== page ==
SEA Scholar of the Month, May 2022: Philip Gould
How did you become interested in studying early American literature?
I was lucky to stumble upon a class that Sargent Bush (who later became my mentor and advisor) taught in early American literature–my first semester at the University of Wisconsin-Madison. It was revelatory. Who knew typology could be so interesting? His readings of Sarah Kemble Knight, Wheatley, the Puritan sermon–I was hooked.
Who is your favorite early American writer, or what is your favorite early American text, and why?
This is a difficult one. It seems to change, depending on what I’m researching or thinking about. My favorite to teach? Charlotte Temple still has a place in different kinds of courses I teach (like “America Dreaming” last winter where we read it along with Crane’s Maggie). Equiano, Sedgwick’s Hope Leslie. Others, I suppose.
What are you currently working on?
I’m writing a book on literary culture and the power of the US state in the Civil War. It places Lincoln back into literary history, I guess, in a more skeptical approach to civil liberties, treason and loyalty, and censorship and propaganda. But since a lot of great scholarship has focused on questions of the nation and national culture and identity, I wanted to refocus literary production–and literary form–on questions of the citizen’s new relation to the federal state.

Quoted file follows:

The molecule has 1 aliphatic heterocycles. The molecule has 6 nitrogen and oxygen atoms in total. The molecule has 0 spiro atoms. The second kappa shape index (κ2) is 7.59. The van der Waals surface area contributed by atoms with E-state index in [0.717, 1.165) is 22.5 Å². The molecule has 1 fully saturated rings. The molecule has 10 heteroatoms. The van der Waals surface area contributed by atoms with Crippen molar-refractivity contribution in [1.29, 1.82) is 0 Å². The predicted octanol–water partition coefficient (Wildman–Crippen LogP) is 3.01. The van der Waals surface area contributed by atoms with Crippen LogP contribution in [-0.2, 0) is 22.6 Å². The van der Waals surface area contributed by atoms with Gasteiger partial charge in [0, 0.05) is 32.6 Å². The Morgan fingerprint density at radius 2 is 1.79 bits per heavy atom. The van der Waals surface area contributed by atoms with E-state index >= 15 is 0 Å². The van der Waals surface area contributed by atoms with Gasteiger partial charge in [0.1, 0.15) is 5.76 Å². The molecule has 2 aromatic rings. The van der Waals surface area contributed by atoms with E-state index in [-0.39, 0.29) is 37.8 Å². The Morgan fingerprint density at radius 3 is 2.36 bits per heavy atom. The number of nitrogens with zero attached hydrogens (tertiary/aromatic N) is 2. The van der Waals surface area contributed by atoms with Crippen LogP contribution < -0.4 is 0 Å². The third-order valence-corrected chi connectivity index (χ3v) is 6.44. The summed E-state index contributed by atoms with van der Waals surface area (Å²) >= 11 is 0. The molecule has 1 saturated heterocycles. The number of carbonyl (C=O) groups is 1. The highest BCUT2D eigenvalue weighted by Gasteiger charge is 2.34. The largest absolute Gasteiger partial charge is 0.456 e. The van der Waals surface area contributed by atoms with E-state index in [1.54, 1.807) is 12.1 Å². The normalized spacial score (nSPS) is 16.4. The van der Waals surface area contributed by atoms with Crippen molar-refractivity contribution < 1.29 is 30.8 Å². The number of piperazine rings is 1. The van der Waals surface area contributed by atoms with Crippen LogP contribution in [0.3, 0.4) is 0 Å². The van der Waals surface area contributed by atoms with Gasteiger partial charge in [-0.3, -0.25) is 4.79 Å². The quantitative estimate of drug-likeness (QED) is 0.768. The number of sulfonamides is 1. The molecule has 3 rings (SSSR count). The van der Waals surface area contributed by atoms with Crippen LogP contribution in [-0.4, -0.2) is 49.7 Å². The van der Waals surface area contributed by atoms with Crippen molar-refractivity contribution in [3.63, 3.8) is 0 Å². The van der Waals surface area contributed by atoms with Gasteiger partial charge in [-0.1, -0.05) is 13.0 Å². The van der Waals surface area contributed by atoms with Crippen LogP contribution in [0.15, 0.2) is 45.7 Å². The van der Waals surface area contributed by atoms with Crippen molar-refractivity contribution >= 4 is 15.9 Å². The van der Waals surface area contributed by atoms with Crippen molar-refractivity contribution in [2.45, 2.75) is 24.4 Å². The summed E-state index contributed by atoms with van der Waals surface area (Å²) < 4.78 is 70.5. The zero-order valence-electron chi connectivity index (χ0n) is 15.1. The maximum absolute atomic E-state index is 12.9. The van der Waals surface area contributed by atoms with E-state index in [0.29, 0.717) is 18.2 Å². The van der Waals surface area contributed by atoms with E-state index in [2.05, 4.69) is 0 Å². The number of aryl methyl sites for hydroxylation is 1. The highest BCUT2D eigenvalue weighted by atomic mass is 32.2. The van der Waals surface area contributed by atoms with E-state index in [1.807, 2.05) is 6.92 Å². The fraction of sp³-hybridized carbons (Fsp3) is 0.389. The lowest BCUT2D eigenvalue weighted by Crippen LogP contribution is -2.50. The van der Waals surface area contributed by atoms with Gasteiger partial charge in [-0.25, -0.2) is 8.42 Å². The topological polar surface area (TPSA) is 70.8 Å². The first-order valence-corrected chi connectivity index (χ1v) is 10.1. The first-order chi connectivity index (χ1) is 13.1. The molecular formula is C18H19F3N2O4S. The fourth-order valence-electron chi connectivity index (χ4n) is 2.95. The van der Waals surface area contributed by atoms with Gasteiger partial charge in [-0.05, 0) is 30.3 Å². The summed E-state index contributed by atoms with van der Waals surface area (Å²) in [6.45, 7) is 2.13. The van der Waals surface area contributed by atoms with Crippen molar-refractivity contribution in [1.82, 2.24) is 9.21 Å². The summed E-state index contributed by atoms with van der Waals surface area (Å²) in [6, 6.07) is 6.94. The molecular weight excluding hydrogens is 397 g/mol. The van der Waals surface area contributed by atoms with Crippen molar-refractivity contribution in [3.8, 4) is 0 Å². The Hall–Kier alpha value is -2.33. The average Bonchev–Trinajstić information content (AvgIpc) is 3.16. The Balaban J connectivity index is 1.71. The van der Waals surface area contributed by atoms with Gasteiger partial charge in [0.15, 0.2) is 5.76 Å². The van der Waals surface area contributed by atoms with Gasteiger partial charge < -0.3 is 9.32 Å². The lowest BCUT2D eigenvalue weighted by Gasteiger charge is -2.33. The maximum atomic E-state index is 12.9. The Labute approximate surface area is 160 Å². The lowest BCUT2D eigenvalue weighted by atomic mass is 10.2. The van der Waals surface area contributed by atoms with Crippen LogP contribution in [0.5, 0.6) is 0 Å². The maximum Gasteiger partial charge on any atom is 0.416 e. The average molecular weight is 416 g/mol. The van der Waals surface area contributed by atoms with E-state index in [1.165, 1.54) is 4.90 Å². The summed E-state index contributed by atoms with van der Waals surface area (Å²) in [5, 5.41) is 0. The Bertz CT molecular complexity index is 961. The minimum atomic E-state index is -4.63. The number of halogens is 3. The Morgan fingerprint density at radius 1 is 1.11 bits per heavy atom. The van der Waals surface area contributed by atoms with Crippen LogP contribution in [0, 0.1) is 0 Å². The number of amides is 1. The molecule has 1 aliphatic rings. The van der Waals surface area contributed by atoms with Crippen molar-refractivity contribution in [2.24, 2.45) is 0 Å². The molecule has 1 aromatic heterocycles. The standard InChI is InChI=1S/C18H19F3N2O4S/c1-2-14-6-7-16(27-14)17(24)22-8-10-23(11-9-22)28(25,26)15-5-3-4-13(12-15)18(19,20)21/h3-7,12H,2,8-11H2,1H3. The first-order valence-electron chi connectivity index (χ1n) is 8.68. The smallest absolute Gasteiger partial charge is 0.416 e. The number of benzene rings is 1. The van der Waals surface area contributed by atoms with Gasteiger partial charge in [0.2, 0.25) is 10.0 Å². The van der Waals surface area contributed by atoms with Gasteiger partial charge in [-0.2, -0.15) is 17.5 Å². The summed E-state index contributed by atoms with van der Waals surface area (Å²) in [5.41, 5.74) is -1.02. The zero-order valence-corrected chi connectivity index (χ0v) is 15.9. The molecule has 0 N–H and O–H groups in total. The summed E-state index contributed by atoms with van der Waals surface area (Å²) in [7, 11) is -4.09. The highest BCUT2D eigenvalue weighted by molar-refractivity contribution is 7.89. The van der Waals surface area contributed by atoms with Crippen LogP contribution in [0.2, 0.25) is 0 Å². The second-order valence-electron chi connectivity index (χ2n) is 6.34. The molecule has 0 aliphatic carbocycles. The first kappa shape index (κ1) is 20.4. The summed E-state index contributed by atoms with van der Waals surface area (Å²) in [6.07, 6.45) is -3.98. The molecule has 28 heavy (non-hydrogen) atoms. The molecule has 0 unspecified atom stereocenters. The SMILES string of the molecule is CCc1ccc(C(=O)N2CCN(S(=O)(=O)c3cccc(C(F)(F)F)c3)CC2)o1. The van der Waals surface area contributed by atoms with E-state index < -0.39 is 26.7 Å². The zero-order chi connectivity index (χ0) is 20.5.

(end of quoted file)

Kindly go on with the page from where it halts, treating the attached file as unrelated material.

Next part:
What is something you are reading right now (EAL related or otherwise) that inspires you, either personally or professionally?
Is this a Covid question? In the Early Republic course I’m teaching with Seth Rockman (in History), we are reading Richard Allen and Absalom Jones on the yellow fever epidemic in Philadelphia in the 1790s. It certainly resonates. Joan Didion’s essays are inspiring–and I’m not sure why!
Is there a scholar in the field who inspires you, and why?
In graduate school, reading Mitchell Breitwieser’s book on Franklin and Cotton Mather was an epiphany (and also humbling). David Shields, Sandra Gustafson. Scholarship that’s not just smart–clever–but built on real foundations.
Philip Gould is Israel J. Kapstein Professor of English at Brown University.